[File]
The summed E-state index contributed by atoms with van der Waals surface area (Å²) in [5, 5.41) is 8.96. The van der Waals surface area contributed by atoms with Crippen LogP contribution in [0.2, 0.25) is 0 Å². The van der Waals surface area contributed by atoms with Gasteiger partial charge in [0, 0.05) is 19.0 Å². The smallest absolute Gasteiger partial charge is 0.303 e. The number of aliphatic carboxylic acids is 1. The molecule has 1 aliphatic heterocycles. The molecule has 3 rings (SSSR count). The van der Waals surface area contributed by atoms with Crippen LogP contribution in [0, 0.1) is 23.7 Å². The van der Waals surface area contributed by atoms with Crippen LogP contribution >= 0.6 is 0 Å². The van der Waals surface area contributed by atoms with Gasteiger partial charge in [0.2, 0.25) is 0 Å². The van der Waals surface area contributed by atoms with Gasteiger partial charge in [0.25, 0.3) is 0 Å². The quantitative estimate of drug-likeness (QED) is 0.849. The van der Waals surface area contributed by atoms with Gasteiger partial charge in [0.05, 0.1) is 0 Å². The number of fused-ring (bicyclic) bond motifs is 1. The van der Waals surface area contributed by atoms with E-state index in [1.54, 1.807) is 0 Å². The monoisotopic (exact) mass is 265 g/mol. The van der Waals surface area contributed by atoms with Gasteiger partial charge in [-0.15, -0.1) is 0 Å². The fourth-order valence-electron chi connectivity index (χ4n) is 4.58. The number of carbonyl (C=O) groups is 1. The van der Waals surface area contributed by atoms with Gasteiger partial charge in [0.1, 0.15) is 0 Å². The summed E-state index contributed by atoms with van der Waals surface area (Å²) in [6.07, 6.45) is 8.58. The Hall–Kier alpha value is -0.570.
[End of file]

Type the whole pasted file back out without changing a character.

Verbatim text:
The summed E-state index contributed by atoms with van der Waals surface area (Å²) in [5, 5.41) is 8.96. The van der Waals surface area contributed by atoms with Crippen LogP contribution in [0.2, 0.25) is 0 Å². The van der Waals surface area contributed by atoms with Gasteiger partial charge in [0, 0.05) is 19.0 Å². The smallest absolute Gasteiger partial charge is 0.303 e. The number of aliphatic carboxylic acids is 1. The molecule has 1 aliphatic heterocycles. The molecule has 3 rings (SSSR count). The van der Waals surface area contributed by atoms with Crippen LogP contribution in [0, 0.1) is 23.7 Å². The van der Waals surface area contributed by atoms with Crippen LogP contribution >= 0.6 is 0 Å². The van der Waals surface area contributed by atoms with Gasteiger partial charge in [0.2, 0.25) is 0 Å². The van der Waals surface area contributed by atoms with Gasteiger partial charge in [0.25, 0.3) is 0 Å². The quantitative estimate of drug-likeness (QED) is 0.849. The van der Waals surface area contributed by atoms with Gasteiger partial charge in [0.05, 0.1) is 0 Å². The number of fused-ring (bicyclic) bond motifs is 1. The van der Waals surface area contributed by atoms with E-state index in [1.54, 1.807) is 0 Å². The monoisotopic (exact) mass is 265 g/mol. The van der Waals surface area contributed by atoms with Gasteiger partial charge in [-0.15, -0.1) is 0 Å². The fourth-order valence-electron chi connectivity index (χ4n) is 4.58. The number of carbonyl (C=O) groups is 1. The van der Waals surface area contributed by atoms with Gasteiger partial charge in [0.1, 0.15) is 0 Å². The summed E-state index contributed by atoms with van der Waals surface area (Å²) in [6.07, 6.45) is 8.58. The Hall–Kier alpha value is -0.570.